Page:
Your heels are the largest of the 26 bones in your feet. This means when your heel has a problem, you have a problem. While many people can soldier on through heel pain for some time, many heel conditions are degenerative, meaning they get worse over time. Ultimately, heel problems can become overwhelmingly painful and incapacitating, disrupting day-to-day functioning and devastating quality-of-life.
At JAWSpodiatry, we always look for non-surgical treatment options for foot and ankle problems whenever possible. But some heel problems are so serious that they require surgery to fully resolve. When heel surgery is required, it is important for patients to know what to expect.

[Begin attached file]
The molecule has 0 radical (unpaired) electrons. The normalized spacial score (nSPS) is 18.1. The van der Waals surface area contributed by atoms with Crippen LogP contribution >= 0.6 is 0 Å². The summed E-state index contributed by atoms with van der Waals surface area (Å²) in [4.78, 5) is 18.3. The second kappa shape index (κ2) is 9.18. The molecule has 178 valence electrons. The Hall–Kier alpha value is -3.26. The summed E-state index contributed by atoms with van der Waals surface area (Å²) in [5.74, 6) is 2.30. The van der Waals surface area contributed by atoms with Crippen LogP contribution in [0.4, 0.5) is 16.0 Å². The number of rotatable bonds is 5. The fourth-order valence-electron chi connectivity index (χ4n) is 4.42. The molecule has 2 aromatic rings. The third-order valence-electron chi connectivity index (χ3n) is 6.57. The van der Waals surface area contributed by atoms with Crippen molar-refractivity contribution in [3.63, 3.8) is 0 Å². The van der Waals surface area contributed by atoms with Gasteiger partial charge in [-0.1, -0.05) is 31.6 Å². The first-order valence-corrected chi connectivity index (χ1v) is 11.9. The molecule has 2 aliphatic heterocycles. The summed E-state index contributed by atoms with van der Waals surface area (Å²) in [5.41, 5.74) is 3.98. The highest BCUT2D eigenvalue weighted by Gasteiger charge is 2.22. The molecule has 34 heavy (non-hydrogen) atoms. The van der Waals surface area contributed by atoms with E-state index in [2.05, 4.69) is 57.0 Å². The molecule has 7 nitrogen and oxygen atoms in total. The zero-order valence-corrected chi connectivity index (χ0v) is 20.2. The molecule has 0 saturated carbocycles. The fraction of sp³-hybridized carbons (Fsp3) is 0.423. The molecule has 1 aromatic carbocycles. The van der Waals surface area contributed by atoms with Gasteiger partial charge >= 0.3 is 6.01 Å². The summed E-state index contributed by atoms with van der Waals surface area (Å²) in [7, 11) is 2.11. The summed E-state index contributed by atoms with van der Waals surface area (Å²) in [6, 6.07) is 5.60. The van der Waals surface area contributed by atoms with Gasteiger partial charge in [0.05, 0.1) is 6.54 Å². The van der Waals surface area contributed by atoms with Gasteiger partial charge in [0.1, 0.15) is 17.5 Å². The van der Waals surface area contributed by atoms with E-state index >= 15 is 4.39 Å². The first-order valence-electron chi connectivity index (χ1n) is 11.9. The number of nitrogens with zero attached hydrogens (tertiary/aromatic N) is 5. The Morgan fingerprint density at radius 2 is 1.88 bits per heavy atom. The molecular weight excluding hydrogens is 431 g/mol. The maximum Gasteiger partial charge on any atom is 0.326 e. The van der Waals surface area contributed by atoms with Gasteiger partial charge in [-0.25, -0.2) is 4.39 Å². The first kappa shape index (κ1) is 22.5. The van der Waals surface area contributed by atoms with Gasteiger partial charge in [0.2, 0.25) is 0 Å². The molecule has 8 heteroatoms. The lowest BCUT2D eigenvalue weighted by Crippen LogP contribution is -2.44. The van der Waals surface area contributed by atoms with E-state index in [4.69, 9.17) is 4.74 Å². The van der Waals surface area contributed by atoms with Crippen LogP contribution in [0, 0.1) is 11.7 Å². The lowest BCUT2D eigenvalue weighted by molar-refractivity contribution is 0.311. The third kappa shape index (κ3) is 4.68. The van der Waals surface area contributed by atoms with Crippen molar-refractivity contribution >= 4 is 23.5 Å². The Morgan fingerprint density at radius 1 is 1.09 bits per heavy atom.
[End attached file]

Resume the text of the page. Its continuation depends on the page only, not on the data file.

What Causes Heel Problems?
Heel pain is often related to plantar fasciitis. Plantar fasciitis is a biomechanical condition caused by immense and ongoing pressure that damages the ligament and causes pain or stiffness at the sole of the foot. Other causes of heel pain at the bottom of the foot include stone bruises and heel spurs. Heel pain behind the heel is usually caused by bursitis which is an inflammation of the Achilles tendon and is typically due to over exercise or uncomfortable shoes.
When is Surgery Required?
The good news is that the vast majority – about 95% – of plantar fasciitis cases can be effectively treated with more conservative, non-invasive treatments. But when pain is not relieved and mobility not improved by treatments such as icing, stretches, orthotic inserts, and rest after nine to twelve months of treatment, surgery may be recommended.Read More